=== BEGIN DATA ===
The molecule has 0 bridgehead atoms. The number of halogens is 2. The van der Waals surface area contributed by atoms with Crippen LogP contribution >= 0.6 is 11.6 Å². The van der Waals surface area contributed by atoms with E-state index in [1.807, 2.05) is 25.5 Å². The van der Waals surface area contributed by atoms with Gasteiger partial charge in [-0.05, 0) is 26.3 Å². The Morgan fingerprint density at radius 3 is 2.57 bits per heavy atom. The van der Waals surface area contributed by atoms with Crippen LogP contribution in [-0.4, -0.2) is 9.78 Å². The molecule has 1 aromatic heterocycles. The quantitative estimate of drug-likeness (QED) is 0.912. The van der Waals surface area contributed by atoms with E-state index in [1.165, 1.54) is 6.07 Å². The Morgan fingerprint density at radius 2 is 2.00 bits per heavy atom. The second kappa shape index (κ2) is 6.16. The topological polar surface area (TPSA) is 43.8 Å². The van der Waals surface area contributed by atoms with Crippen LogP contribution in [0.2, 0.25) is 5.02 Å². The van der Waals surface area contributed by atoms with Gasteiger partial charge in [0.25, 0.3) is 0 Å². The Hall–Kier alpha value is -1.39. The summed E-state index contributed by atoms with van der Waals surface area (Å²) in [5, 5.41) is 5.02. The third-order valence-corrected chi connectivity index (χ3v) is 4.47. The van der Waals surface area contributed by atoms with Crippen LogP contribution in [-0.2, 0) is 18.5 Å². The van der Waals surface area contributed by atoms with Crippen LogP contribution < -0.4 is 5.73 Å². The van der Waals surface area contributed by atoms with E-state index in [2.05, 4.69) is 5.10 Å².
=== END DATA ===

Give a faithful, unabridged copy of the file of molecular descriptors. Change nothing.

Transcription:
The molecule has 0 bridgehead atoms. The number of halogens is 2. The van der Waals surface area contributed by atoms with Crippen LogP contribution >= 0.6 is 11.6 Å². The van der Waals surface area contributed by atoms with E-state index in [1.807, 2.05) is 25.5 Å². The van der Waals surface area contributed by atoms with Gasteiger partial charge in [-0.05, 0) is 26.3 Å². The Morgan fingerprint density at radius 3 is 2.57 bits per heavy atom. The van der Waals surface area contributed by atoms with Crippen LogP contribution in [-0.4, -0.2) is 9.78 Å². The molecule has 1 aromatic heterocycles. The quantitative estimate of drug-likeness (QED) is 0.912. The van der Waals surface area contributed by atoms with E-state index in [1.165, 1.54) is 6.07 Å². The Morgan fingerprint density at radius 2 is 2.00 bits per heavy atom. The second kappa shape index (κ2) is 6.16. The topological polar surface area (TPSA) is 43.8 Å². The van der Waals surface area contributed by atoms with Crippen LogP contribution in [0.2, 0.25) is 5.02 Å². The van der Waals surface area contributed by atoms with Gasteiger partial charge in [0.25, 0.3) is 0 Å². The Hall–Kier alpha value is -1.39. The summed E-state index contributed by atoms with van der Waals surface area (Å²) in [5, 5.41) is 5.02. The third-order valence-corrected chi connectivity index (χ3v) is 4.47. The van der Waals surface area contributed by atoms with Crippen LogP contribution in [-0.2, 0) is 18.5 Å². The van der Waals surface area contributed by atoms with Crippen LogP contribution < -0.4 is 5.73 Å². The van der Waals surface area contributed by atoms with E-state index in [2.05, 4.69) is 5.10 Å².